Peginterferon alfa has a much longer plasma half-life (50–130 hours for peginterferon alfa-2a and about 40 hoursfor peginterferon alfa-2b) than interferon alfa. It thereforeneeds to be injected only once per week, and the aggregatedose per month can be lower than for interferon, reducingmost side effects. However, data show a higher incidence ofneutropenia and thrombocytopenia for peginterferon alfa aseither monotherapy or combination therapy than for thecorresponding treatment regimen with interferon alfa. Theseadverse events may be managed by dose reduction. For people who are considered for peginterferon alfacombination therapy, standard haematological tests andblood chemistry (full blood count and differential plateletcount, liver function tests, uric acid, serum bilirubin, serumcreatinine, and electrolyte concentrations) are necessary forall people before initiating therapy. The HCV genotype is alsodetermined and baseline viral load established. Liver biopsy isundertaken, if there are no increased risks, in order to assessliver scarring and necro-inflammation according to anaccepted severity scale. This is important in determining theneed for treatment for people with significant fibrosis andnecro-inflammation. People are seen weekly for 4 weeks, andthen monthly during treatment, to check for side effects suchas haemolysis, neutropenia, thyroid changes, depression andretinopathy.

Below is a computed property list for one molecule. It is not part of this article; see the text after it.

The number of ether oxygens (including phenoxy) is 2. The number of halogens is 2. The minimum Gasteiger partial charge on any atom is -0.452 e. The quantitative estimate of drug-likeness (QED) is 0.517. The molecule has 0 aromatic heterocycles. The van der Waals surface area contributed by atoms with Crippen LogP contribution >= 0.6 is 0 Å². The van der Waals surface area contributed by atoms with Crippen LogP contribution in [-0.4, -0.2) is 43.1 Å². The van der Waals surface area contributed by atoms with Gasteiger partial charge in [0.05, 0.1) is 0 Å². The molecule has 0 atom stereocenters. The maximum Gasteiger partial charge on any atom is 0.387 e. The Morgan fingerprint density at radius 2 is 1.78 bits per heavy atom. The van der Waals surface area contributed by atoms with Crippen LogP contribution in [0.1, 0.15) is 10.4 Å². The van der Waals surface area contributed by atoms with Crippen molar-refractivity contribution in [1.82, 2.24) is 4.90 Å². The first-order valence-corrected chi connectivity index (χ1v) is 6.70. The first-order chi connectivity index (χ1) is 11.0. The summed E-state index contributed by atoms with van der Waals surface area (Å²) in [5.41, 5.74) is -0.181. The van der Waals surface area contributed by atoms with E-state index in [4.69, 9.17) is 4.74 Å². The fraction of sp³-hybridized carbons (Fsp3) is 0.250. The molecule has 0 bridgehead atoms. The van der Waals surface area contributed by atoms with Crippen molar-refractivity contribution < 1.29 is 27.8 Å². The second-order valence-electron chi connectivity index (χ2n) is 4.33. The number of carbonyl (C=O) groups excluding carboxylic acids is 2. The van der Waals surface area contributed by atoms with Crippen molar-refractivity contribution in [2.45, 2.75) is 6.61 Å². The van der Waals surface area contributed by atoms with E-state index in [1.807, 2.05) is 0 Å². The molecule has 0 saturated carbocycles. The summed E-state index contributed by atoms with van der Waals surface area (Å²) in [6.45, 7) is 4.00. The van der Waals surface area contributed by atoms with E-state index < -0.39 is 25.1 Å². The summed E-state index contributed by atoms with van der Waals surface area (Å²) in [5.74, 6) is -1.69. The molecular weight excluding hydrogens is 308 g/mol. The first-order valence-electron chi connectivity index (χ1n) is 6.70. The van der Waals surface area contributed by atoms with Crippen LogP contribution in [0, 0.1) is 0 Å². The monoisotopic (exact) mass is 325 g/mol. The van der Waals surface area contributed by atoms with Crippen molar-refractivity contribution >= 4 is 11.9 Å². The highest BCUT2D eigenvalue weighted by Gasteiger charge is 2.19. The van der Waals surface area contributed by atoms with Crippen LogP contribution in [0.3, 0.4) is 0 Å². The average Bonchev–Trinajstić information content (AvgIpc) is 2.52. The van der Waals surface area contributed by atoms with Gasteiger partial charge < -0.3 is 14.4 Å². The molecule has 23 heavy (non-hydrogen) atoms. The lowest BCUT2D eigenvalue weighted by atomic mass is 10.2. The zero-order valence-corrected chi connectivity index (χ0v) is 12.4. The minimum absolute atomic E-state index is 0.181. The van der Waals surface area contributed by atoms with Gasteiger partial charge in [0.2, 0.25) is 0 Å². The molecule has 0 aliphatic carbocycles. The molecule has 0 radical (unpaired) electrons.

Both peginterferon alfa-2a and alfa-2b are administeredonce a week by subcutaneous injection. The dose forpeginterferon alfa-2a is 180 µg for either monotherapy orcombination therapy. The dose for peginterferon alfa-2b is1.5 µg per kg body weight (combination therapy), and either0.5 µg or 1.0 µg per kg body weight (monotherapy).